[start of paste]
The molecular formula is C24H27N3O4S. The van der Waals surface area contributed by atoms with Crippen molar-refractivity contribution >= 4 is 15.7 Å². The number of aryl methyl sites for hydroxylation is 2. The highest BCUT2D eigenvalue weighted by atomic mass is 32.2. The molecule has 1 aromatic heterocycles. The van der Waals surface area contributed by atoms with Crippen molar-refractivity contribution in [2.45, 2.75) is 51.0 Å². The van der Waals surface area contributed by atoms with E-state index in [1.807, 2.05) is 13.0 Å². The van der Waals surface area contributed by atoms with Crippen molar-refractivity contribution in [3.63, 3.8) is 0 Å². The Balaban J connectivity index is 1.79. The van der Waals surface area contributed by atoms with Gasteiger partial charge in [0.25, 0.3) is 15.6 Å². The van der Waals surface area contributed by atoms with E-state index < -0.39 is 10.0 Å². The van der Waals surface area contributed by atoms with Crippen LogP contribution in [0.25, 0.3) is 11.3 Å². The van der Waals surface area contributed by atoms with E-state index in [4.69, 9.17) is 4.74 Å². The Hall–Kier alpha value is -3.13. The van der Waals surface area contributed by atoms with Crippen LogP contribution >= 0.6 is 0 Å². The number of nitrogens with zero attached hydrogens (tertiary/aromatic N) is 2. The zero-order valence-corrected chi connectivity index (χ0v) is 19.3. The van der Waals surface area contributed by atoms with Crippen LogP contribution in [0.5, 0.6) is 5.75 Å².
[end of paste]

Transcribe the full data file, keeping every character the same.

The molecular formula is C24H27N3O4S. The van der Waals surface area contributed by atoms with Crippen molar-refractivity contribution >= 4 is 15.7 Å². The number of aryl methyl sites for hydroxylation is 2. The highest BCUT2D eigenvalue weighted by atomic mass is 32.2. The molecule has 1 aromatic heterocycles. The van der Waals surface area contributed by atoms with Crippen molar-refractivity contribution in [2.45, 2.75) is 51.0 Å². The van der Waals surface area contributed by atoms with E-state index in [1.807, 2.05) is 13.0 Å². The van der Waals surface area contributed by atoms with Crippen molar-refractivity contribution in [3.63, 3.8) is 0 Å². The Balaban J connectivity index is 1.79. The van der Waals surface area contributed by atoms with Gasteiger partial charge in [0.25, 0.3) is 15.6 Å². The van der Waals surface area contributed by atoms with E-state index < -0.39 is 10.0 Å². The van der Waals surface area contributed by atoms with Crippen LogP contribution in [0.25, 0.3) is 11.3 Å². The van der Waals surface area contributed by atoms with E-state index in [4.69, 9.17) is 4.74 Å². The Hall–Kier alpha value is -3.13. The van der Waals surface area contributed by atoms with Crippen LogP contribution >= 0.6 is 0 Å². The number of nitrogens with zero attached hydrogens (tertiary/aromatic N) is 2. The zero-order valence-corrected chi connectivity index (χ0v) is 19.3. The van der Waals surface area contributed by atoms with Crippen LogP contribution in [0.5, 0.6) is 5.75 Å².